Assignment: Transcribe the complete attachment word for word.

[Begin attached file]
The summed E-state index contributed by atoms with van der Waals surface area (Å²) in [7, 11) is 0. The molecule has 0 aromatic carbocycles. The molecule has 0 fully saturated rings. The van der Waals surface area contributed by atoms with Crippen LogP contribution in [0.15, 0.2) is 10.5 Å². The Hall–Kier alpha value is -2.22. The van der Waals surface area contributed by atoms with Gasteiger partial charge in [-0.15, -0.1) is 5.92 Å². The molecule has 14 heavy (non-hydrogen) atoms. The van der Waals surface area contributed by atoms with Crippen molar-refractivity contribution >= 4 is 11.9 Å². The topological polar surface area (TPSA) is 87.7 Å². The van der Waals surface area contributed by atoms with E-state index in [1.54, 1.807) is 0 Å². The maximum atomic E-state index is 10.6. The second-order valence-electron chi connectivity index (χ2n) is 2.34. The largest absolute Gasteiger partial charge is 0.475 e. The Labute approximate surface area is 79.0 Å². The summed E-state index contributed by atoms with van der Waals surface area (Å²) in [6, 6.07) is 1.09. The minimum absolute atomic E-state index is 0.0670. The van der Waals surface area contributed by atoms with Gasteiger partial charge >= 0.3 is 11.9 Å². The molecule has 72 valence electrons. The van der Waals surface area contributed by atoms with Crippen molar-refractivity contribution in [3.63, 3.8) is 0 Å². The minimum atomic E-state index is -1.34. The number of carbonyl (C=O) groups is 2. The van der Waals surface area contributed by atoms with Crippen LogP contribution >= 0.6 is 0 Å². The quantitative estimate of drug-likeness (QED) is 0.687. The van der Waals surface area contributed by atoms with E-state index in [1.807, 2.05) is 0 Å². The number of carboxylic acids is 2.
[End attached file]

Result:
The summed E-state index contributed by atoms with van der Waals surface area (Å²) in [7, 11) is 0. The molecule has 0 aromatic carbocycles. The molecule has 0 fully saturated rings. The van der Waals surface area contributed by atoms with Crippen LogP contribution in [0.15, 0.2) is 10.5 Å². The Hall–Kier alpha value is -2.22. The van der Waals surface area contributed by atoms with Gasteiger partial charge in [-0.15, -0.1) is 5.92 Å². The molecule has 14 heavy (non-hydrogen) atoms. The van der Waals surface area contributed by atoms with Crippen molar-refractivity contribution >= 4 is 11.9 Å². The topological polar surface area (TPSA) is 87.7 Å². The van der Waals surface area contributed by atoms with E-state index in [1.54, 1.807) is 0 Å². The maximum atomic E-state index is 10.6. The second-order valence-electron chi connectivity index (χ2n) is 2.34. The largest absolute Gasteiger partial charge is 0.475 e. The Labute approximate surface area is 79.0 Å². The summed E-state index contributed by atoms with van der Waals surface area (Å²) in [6, 6.07) is 1.09. The minimum absolute atomic E-state index is 0.0670. The van der Waals surface area contributed by atoms with Gasteiger partial charge >= 0.3 is 11.9 Å². The molecule has 72 valence electrons. The van der Waals surface area contributed by atoms with Crippen molar-refractivity contribution in [3.63, 3.8) is 0 Å². The minimum atomic E-state index is -1.34. The number of carbonyl (C=O) groups is 2. The van der Waals surface area contributed by atoms with Crippen LogP contribution >= 0.6 is 0 Å². The quantitative estimate of drug-likeness (QED) is 0.687. The van der Waals surface area contributed by atoms with E-state index in [1.807, 2.05) is 0 Å². The number of carboxylic acids is 2.